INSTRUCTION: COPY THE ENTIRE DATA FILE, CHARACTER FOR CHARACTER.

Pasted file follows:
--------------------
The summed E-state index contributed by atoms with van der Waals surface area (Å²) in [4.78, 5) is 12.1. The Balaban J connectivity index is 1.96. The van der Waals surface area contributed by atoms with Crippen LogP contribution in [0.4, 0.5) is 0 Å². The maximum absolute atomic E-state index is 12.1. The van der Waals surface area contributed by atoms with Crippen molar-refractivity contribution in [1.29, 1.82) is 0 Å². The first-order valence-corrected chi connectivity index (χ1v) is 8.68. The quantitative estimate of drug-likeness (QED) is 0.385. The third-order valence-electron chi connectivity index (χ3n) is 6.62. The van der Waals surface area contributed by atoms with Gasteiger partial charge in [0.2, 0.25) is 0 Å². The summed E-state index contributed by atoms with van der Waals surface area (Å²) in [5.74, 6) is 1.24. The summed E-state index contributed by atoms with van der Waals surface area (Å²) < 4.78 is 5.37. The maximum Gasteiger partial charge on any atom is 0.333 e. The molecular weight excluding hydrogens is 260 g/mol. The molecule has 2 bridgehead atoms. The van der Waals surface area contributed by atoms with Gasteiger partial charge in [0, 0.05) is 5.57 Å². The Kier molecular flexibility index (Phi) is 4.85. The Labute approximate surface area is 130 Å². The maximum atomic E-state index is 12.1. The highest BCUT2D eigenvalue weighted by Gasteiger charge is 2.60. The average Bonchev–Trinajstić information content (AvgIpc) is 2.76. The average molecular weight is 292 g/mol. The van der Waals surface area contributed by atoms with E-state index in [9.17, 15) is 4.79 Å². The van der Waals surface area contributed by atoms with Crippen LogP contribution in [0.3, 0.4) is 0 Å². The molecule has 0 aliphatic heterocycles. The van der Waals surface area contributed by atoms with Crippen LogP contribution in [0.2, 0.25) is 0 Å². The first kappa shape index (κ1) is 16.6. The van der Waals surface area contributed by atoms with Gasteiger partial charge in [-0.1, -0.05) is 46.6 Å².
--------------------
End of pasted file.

The summed E-state index contributed by atoms with van der Waals surface area (Å²) in [4.78, 5) is 12.1. The Balaban J connectivity index is 1.96. The van der Waals surface area contributed by atoms with Crippen LogP contribution in [0.4, 0.5) is 0 Å². The maximum absolute atomic E-state index is 12.1. The van der Waals surface area contributed by atoms with Crippen molar-refractivity contribution in [1.29, 1.82) is 0 Å². The first-order valence-corrected chi connectivity index (χ1v) is 8.68. The quantitative estimate of drug-likeness (QED) is 0.385. The third-order valence-electron chi connectivity index (χ3n) is 6.62. The van der Waals surface area contributed by atoms with Gasteiger partial charge in [0.2, 0.25) is 0 Å². The summed E-state index contributed by atoms with van der Waals surface area (Å²) in [5.74, 6) is 1.24. The summed E-state index contributed by atoms with van der Waals surface area (Å²) < 4.78 is 5.37. The maximum Gasteiger partial charge on any atom is 0.333 e. The molecular weight excluding hydrogens is 260 g/mol. The molecule has 2 bridgehead atoms. The van der Waals surface area contributed by atoms with Gasteiger partial charge in [0, 0.05) is 5.57 Å². The Kier molecular flexibility index (Phi) is 4.85. The Labute approximate surface area is 130 Å². The maximum atomic E-state index is 12.1. The highest BCUT2D eigenvalue weighted by Gasteiger charge is 2.60. The average Bonchev–Trinajstić information content (AvgIpc) is 2.76. The average molecular weight is 292 g/mol. The van der Waals surface area contributed by atoms with E-state index in [9.17, 15) is 4.79 Å². The van der Waals surface area contributed by atoms with Crippen LogP contribution in [0.3, 0.4) is 0 Å². The molecule has 0 aliphatic heterocycles. The van der Waals surface area contributed by atoms with Crippen LogP contribution in [0.2, 0.25) is 0 Å². The first kappa shape index (κ1) is 16.6. The van der Waals surface area contributed by atoms with Gasteiger partial charge in [-0.1, -0.05) is 46.6 Å².